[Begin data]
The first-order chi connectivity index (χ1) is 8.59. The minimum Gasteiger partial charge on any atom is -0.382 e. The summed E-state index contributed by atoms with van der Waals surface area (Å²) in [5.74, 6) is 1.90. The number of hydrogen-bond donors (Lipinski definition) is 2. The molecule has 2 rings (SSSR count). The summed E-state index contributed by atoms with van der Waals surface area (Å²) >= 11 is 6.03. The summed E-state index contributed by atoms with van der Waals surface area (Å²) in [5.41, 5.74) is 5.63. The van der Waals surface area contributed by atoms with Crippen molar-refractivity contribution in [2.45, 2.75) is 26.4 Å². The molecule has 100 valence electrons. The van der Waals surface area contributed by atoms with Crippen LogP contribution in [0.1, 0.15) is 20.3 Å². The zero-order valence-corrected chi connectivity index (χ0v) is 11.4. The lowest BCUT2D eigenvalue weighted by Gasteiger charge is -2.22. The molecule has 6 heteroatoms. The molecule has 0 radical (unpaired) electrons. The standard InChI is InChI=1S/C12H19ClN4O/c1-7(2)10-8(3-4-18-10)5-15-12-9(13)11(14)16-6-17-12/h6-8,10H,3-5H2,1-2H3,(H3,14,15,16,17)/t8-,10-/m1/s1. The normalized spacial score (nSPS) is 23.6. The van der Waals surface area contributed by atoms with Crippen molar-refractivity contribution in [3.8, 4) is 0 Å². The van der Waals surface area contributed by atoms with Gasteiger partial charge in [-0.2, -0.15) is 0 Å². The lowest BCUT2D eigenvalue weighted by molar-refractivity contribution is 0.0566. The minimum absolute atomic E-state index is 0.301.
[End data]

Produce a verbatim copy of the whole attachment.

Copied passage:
The first-order chi connectivity index (χ1) is 8.59. The minimum Gasteiger partial charge on any atom is -0.382 e. The summed E-state index contributed by atoms with van der Waals surface area (Å²) in [5.74, 6) is 1.90. The number of hydrogen-bond donors (Lipinski definition) is 2. The molecule has 2 rings (SSSR count). The summed E-state index contributed by atoms with van der Waals surface area (Å²) >= 11 is 6.03. The summed E-state index contributed by atoms with van der Waals surface area (Å²) in [5.41, 5.74) is 5.63. The van der Waals surface area contributed by atoms with Crippen molar-refractivity contribution in [2.45, 2.75) is 26.4 Å². The molecule has 100 valence electrons. The van der Waals surface area contributed by atoms with Crippen LogP contribution in [0.1, 0.15) is 20.3 Å². The zero-order valence-corrected chi connectivity index (χ0v) is 11.4. The lowest BCUT2D eigenvalue weighted by Gasteiger charge is -2.22. The molecule has 6 heteroatoms. The molecule has 0 radical (unpaired) electrons. The standard InChI is InChI=1S/C12H19ClN4O/c1-7(2)10-8(3-4-18-10)5-15-12-9(13)11(14)16-6-17-12/h6-8,10H,3-5H2,1-2H3,(H3,14,15,16,17)/t8-,10-/m1/s1. The normalized spacial score (nSPS) is 23.6. The van der Waals surface area contributed by atoms with Crippen molar-refractivity contribution in [3.8, 4) is 0 Å². The van der Waals surface area contributed by atoms with Gasteiger partial charge in [-0.2, -0.15) is 0 Å². The lowest BCUT2D eigenvalue weighted by molar-refractivity contribution is 0.0566. The minimum absolute atomic E-state index is 0.301.